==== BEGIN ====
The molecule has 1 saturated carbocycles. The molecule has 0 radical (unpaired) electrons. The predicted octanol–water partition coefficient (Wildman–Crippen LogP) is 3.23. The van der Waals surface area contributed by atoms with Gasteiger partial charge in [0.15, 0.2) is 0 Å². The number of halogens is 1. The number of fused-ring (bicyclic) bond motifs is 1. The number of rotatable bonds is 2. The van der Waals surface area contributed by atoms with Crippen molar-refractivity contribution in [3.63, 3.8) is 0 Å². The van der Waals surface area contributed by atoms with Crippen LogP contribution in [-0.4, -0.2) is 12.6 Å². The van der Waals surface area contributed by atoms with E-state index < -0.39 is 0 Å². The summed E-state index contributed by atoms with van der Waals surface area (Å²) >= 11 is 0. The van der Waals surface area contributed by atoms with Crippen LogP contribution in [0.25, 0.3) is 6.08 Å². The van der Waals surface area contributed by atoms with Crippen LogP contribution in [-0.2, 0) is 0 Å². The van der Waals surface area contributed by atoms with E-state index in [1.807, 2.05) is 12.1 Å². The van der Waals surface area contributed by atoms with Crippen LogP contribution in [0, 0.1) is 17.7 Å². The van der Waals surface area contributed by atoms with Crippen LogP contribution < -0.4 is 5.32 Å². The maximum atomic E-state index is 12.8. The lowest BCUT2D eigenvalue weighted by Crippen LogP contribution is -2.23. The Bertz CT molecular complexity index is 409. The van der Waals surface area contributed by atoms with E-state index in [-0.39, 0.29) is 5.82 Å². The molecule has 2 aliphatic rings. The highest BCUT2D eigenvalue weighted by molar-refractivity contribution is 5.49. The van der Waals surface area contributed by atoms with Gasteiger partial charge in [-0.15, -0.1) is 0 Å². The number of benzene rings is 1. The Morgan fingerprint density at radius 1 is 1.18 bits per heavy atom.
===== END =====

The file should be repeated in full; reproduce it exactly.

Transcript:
The molecule has 1 saturated carbocycles. The molecule has 0 radical (unpaired) electrons. The predicted octanol–water partition coefficient (Wildman–Crippen LogP) is 3.23. The van der Waals surface area contributed by atoms with Gasteiger partial charge in [0.15, 0.2) is 0 Å². The number of halogens is 1. The number of fused-ring (bicyclic) bond motifs is 1. The number of rotatable bonds is 2. The van der Waals surface area contributed by atoms with Crippen molar-refractivity contribution in [3.63, 3.8) is 0 Å². The van der Waals surface area contributed by atoms with Crippen LogP contribution in [-0.4, -0.2) is 12.6 Å². The van der Waals surface area contributed by atoms with E-state index < -0.39 is 0 Å². The summed E-state index contributed by atoms with van der Waals surface area (Å²) >= 11 is 0. The van der Waals surface area contributed by atoms with Crippen LogP contribution in [0.25, 0.3) is 6.08 Å². The van der Waals surface area contributed by atoms with Crippen LogP contribution in [-0.2, 0) is 0 Å². The van der Waals surface area contributed by atoms with E-state index in [1.807, 2.05) is 12.1 Å². The van der Waals surface area contributed by atoms with Crippen LogP contribution in [0, 0.1) is 17.7 Å². The van der Waals surface area contributed by atoms with Crippen LogP contribution < -0.4 is 5.32 Å². The maximum atomic E-state index is 12.8. The lowest BCUT2D eigenvalue weighted by Crippen LogP contribution is -2.23. The Bertz CT molecular complexity index is 409. The van der Waals surface area contributed by atoms with E-state index in [-0.39, 0.29) is 5.82 Å². The molecule has 2 aliphatic rings. The highest BCUT2D eigenvalue weighted by molar-refractivity contribution is 5.49. The van der Waals surface area contributed by atoms with Gasteiger partial charge in [-0.15, -0.1) is 0 Å². The number of benzene rings is 1. The Morgan fingerprint density at radius 1 is 1.18 bits per heavy atom.